|Publication number||US6530954 B1|
|Application number||US 09/367,138|
|Publication date||Mar 11, 2003|
|Filing date||Feb 20, 1998|
|Priority date||Feb 21, 1997|
|Also published as||CA2281908A1, DE59813779D1, EP0969896A2, EP0969896B1, EP1666089A2, EP1666089A3, WO1998036793A2, WO1998036793A3|
|Publication number||09367138, 367138, PCT/1998/971, PCT/EP/1998/000971, PCT/EP/1998/00971, PCT/EP/98/000971, PCT/EP/98/00971, PCT/EP1998/000971, PCT/EP1998/00971, PCT/EP1998000971, PCT/EP199800971, PCT/EP98/000971, PCT/EP98/00971, PCT/EP98000971, PCT/EP9800971, US 6530954 B1, US 6530954B1, US-B1-6530954, US6530954 B1, US6530954B1|
|Original Assignee||Iip Technologies Gmbh|
|Export Citation||BiBTeX, EndNote, RefMan|
|Non-Patent Citations (6), Referenced by (38), Classifications (17), Legal Events (11)|
|External Links: USPTO, USPTO Assignment, Espacenet|
1. Field of the Invention
The invention concerns an adaptive sensory-motor encoder as well as a spinal implant and a cranial implant.
2. Description of Related Art
There are several precursor systems of spinal implants known, that, for example, are employed in cases of transverse lesions of the spinal cord with paraplegia for control of urinary tract functions and for guidance of ambulating movements or grasping movements that work by means of stimulation contacts in the form of implants or that work transcutaneously (see Eckmiller and colleagues., Neurotechnology Report, 1994 and 1995).
The spinal implant precursors currently available or those in development have diverse limitations, for example, no adaptation, no functional increase of number of microcontacts and no bi-directional, perception-based control by the implant carrier.
In particular, the currently developed microcontact structures and signal and energy transfer systems operate unidirectionally from the external encoder to the implanted stimulator and therefore offer no possibility of ongoing monitoring of neural impulse activity of the stimulated neurons. Thus, the stimulation pulse sequence cannot be adapted to the spontaneous activity of the neurons. Furthermore, triggering of neurobiological impulses by stimulation pulses can not be monitored directly. Moreover, an assured impulse monitoring opportunity for possible temporal tuning and synchronization of the impulse sequences of multiple neurons is also lacking.
There are isolated rationales for development of implanted, active substance applicators that are controlled by need, for example for insulin, but there have been to date no cranial implants that have been successfully implemented. Cranial implants that, for example, are urgently needed for local, event-triggered administration of active substances for suppression of onset of epileptic events, are not available.
This invention undertakes to eliminate the foregoing problems and to create an adaptive, sensory-motor encoder, which with the aid of neural networks in dialogue with the implant carrier or in bi-directional signal and data exchange from implant and addressed nerve tissue, can perform an optimization of the perturbed nervous system functions, functionally increases the selectively reachable stimulation sites, and monitors the neural activity of individual neurons that are to be stimulated. The invention further seeks to create a process for the operation of an adaptive sensory-motor encoder, and further to provide a spinal implant and a cranial implant.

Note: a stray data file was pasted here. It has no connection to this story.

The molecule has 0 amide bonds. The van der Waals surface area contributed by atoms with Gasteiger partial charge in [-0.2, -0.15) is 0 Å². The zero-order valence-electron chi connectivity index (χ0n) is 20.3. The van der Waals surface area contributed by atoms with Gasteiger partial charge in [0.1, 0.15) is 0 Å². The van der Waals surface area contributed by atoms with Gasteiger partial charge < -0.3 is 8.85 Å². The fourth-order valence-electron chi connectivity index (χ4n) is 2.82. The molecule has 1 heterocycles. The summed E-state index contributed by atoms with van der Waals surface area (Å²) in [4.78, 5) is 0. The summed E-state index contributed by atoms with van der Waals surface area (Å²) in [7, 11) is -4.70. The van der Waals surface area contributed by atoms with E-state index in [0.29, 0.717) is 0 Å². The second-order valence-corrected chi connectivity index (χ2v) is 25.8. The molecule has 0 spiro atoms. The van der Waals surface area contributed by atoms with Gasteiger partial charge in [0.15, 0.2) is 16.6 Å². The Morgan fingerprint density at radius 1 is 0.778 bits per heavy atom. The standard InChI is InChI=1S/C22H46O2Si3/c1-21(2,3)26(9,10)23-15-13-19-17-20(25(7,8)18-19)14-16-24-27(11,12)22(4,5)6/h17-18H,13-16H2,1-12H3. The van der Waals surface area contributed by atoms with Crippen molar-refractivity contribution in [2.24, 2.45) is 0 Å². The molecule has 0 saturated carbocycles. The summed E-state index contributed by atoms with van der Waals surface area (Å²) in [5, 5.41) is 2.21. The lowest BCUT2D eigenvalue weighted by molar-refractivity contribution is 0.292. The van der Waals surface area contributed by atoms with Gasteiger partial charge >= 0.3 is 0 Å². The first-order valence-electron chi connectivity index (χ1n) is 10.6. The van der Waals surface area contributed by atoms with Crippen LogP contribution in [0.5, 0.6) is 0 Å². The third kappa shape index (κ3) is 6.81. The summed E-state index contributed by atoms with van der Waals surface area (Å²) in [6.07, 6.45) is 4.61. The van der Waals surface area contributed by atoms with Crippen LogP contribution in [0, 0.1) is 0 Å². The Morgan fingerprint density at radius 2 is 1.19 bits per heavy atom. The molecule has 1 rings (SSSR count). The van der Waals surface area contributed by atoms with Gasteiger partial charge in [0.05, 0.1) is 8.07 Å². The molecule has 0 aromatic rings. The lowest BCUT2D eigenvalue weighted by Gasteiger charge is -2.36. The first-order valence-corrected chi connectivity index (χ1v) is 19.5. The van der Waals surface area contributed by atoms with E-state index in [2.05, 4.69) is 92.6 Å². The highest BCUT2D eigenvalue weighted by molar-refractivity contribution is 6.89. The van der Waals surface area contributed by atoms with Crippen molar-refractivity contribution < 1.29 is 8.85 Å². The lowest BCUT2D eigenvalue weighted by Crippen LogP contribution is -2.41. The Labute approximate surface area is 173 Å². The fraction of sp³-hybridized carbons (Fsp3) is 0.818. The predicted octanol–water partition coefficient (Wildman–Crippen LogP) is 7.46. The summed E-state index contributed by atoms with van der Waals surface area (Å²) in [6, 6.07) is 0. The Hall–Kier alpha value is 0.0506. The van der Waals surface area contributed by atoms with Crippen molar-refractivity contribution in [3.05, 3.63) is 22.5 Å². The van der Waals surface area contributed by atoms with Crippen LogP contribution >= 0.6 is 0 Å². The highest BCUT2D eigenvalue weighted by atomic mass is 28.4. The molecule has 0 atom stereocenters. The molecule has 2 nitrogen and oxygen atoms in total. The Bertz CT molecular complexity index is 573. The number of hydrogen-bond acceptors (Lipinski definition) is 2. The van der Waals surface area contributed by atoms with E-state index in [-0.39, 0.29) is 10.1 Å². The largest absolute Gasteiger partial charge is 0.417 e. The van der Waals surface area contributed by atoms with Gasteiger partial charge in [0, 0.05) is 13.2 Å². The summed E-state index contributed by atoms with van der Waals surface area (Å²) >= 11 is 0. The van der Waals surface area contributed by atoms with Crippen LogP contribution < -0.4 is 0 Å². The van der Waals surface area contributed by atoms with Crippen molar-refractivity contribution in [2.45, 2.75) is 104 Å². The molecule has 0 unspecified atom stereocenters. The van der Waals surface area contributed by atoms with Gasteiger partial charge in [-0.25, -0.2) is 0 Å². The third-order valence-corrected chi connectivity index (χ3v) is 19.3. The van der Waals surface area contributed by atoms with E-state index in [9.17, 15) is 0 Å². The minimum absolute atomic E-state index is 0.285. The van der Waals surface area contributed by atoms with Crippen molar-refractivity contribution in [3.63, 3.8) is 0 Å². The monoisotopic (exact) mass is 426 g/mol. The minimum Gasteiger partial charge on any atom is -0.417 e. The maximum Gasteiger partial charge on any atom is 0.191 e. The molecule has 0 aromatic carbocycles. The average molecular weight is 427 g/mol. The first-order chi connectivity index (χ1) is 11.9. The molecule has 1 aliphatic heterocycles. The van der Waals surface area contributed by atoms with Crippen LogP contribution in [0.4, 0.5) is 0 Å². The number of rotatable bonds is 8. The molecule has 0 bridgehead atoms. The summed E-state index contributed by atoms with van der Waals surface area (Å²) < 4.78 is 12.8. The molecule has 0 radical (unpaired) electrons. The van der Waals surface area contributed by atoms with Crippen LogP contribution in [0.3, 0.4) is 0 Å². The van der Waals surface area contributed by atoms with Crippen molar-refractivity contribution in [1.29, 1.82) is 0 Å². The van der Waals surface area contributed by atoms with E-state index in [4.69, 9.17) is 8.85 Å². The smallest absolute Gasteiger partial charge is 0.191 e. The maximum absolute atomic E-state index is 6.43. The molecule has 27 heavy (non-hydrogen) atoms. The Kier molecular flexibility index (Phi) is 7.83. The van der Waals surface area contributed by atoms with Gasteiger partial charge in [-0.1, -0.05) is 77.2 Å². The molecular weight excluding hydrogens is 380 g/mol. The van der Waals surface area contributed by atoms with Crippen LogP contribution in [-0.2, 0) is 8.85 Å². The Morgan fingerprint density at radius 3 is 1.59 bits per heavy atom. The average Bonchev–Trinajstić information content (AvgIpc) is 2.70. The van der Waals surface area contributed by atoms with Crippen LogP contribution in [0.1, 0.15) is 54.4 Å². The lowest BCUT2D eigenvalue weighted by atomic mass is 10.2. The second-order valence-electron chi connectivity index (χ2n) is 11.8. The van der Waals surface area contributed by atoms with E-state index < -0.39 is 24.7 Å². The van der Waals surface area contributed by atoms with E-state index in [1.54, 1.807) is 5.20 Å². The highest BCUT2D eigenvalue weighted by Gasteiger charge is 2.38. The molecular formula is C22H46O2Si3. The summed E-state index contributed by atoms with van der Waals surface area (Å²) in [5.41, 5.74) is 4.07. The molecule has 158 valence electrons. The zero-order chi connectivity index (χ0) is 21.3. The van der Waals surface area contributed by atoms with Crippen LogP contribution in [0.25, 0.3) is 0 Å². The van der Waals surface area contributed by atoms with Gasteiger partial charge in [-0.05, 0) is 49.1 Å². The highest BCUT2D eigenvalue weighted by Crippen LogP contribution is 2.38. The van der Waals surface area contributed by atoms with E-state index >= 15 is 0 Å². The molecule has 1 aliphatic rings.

This problem is solved by an encoder with the characteristics described herein.
Because the encoder is bi-directionally coupled with implanted microcontacts, monitoring of the neural impulse activity of individual neurons to be stimulated and other signals and the execution of quasi-autonomous actions can be realized. The functions can be optimized either self-actuating by the neural network or in dialogue with the implant carrier. The number of the selectively addressable stimulation sites can be functionally increased and the neural activity of individual neurons monitored. The implanted structure can operate sensory-motor quasi-autonomously by using appropriate sensory and action components and an adaptive control system. Essential components and processes of the adaptive information processing system are implemented in various combinations, particularly for spinal implants in bi-directional contact with the spinal cord or the peripheral nervous system and for cranial implants in bi-directional contact with the structures of the central nervous system within the cranium.
Furthermore, for the first time an encoder is proposed that allows the number of selectively reachable stimulation sites to be functionally increased and also subsequently to adapt itself to new stimulation conditions. The encoder described herein can (on the basis of its structure and function as a group of adaptive spatio-temporal filters) in addition to the stimulation function, also perform monitoring an evaluation of the neural activity of the neurons to be stimulated.
The spatio-temporal filters associated with the individual microcontacts, to the extent possible, are tuned to optimum function individually in the dialogue between the encoder and the implant carrier.
In contrast with an encoder with static pre-processing; that is, without the possibility of individual adjustment, the present case allows, on the basis of the single relevant criterion; namely the specific functional enhancement of the given area of the nervous system, adjustment of the single spatio-temporal filters as separate encoder channels. This advantage includes the possibility that subsequent function changes, for example, as a result of shift of micro-contacts by corresponding adaptations of the spatio-temporal filter function, can be compensated for. An advantage of the tuning of the spatio-temporal filter function in the dialogue with the implant carrier or with an area of the carrier's nervous system is in the consideration of functional aspects, that only the actual implant carrier can incorporate into the optimization process and only in implicit form; namely, for example, by subjective assessment of his perception or by evaluation and function monitoring of his nervous system and their use in the encoder adjustment.